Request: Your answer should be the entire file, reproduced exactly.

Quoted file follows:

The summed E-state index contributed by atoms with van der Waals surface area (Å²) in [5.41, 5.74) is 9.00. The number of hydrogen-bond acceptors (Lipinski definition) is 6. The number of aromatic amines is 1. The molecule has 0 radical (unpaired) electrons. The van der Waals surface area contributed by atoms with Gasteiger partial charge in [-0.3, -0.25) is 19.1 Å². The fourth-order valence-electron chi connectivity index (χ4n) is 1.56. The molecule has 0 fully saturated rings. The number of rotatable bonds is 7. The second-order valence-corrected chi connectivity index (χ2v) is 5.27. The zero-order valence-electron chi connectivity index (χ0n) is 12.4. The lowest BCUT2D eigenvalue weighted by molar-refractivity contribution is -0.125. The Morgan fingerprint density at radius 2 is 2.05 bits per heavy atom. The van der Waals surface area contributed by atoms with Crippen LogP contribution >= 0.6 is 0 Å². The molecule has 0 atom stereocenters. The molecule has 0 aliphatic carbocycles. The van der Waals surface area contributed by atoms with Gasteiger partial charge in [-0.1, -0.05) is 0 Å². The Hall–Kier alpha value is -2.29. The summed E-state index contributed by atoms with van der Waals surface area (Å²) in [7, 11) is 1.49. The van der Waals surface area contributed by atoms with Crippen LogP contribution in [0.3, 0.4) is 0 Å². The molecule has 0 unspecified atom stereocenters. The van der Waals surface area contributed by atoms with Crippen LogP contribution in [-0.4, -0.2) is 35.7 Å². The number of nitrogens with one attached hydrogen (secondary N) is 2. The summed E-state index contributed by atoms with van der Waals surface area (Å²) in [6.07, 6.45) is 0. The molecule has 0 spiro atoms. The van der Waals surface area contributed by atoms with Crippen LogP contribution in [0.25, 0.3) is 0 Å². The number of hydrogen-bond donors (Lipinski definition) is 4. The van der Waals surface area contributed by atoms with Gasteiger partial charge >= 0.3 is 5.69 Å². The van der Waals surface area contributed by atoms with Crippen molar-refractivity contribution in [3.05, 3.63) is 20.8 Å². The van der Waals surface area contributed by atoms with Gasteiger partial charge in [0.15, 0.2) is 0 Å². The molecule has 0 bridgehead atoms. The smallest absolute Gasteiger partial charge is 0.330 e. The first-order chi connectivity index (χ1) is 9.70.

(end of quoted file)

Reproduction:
The summed E-state index contributed by atoms with van der Waals surface area (Å²) in [5.41, 5.74) is 9.00. The number of hydrogen-bond acceptors (Lipinski definition) is 6. The number of aromatic amines is 1. The molecule has 0 radical (unpaired) electrons. The van der Waals surface area contributed by atoms with Gasteiger partial charge in [-0.3, -0.25) is 19.1 Å². The fourth-order valence-electron chi connectivity index (χ4n) is 1.56. The molecule has 0 fully saturated rings. The number of rotatable bonds is 7. The second-order valence-corrected chi connectivity index (χ2v) is 5.27. The zero-order valence-electron chi connectivity index (χ0n) is 12.4. The lowest BCUT2D eigenvalue weighted by molar-refractivity contribution is -0.125. The Morgan fingerprint density at radius 2 is 2.05 bits per heavy atom. The van der Waals surface area contributed by atoms with Crippen LogP contribution >= 0.6 is 0 Å². The molecule has 0 atom stereocenters. The molecule has 0 aliphatic carbocycles. The van der Waals surface area contributed by atoms with Gasteiger partial charge in [-0.1, -0.05) is 0 Å². The Hall–Kier alpha value is -2.29. The summed E-state index contributed by atoms with van der Waals surface area (Å²) in [7, 11) is 1.49. The van der Waals surface area contributed by atoms with Crippen LogP contribution in [0.3, 0.4) is 0 Å². The molecule has 0 unspecified atom stereocenters. The van der Waals surface area contributed by atoms with Crippen LogP contribution in [-0.4, -0.2) is 35.7 Å². The number of nitrogens with one attached hydrogen (secondary N) is 2. The summed E-state index contributed by atoms with van der Waals surface area (Å²) in [6.07, 6.45) is 0. The molecule has 0 spiro atoms. The van der Waals surface area contributed by atoms with Crippen LogP contribution in [0.25, 0.3) is 0 Å². The number of hydrogen-bond donors (Lipinski definition) is 4. The van der Waals surface area contributed by atoms with Gasteiger partial charge >= 0.3 is 5.69 Å². The van der Waals surface area contributed by atoms with Crippen molar-refractivity contribution in [3.05, 3.63) is 20.8 Å². The van der Waals surface area contributed by atoms with Gasteiger partial charge in [0.15, 0.2) is 0 Å². The molecule has 0 bridgehead atoms. The smallest absolute Gasteiger partial charge is 0.330 e. The first-order chi connectivity index (χ1) is 9.70.